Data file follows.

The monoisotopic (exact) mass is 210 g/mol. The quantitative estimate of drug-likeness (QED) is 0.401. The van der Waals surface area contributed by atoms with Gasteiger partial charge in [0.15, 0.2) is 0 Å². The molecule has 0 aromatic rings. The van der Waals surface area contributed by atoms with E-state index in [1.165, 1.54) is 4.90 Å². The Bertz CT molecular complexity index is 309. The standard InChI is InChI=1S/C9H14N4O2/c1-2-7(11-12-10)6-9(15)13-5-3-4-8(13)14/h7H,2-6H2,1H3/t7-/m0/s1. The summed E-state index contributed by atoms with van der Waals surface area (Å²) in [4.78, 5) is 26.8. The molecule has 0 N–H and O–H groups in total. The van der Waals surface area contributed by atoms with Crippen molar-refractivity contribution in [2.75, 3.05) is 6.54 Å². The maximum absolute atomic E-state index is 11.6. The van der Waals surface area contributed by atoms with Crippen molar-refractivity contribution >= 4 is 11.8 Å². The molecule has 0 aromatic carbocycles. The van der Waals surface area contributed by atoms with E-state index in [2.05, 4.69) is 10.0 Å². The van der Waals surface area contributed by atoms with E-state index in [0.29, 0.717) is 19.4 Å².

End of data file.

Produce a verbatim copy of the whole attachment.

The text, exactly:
The monoisotopic (exact) mass is 210 g/mol. The quantitative estimate of drug-likeness (QED) is 0.401. The van der Waals surface area contributed by atoms with Gasteiger partial charge in [0.15, 0.2) is 0 Å². The molecule has 0 aromatic rings. The van der Waals surface area contributed by atoms with E-state index in [1.165, 1.54) is 4.90 Å². The Bertz CT molecular complexity index is 309. The standard InChI is InChI=1S/C9H14N4O2/c1-2-7(11-12-10)6-9(15)13-5-3-4-8(13)14/h7H,2-6H2,1H3/t7-/m0/s1. The summed E-state index contributed by atoms with van der Waals surface area (Å²) in [4.78, 5) is 26.8. The molecule has 0 N–H and O–H groups in total. The van der Waals surface area contributed by atoms with Crippen molar-refractivity contribution in [2.75, 3.05) is 6.54 Å². The maximum absolute atomic E-state index is 11.6. The van der Waals surface area contributed by atoms with Crippen molar-refractivity contribution >= 4 is 11.8 Å². The molecule has 0 aromatic carbocycles. The van der Waals surface area contributed by atoms with E-state index in [2.05, 4.69) is 10.0 Å². The van der Waals surface area contributed by atoms with E-state index in [0.29, 0.717) is 19.4 Å².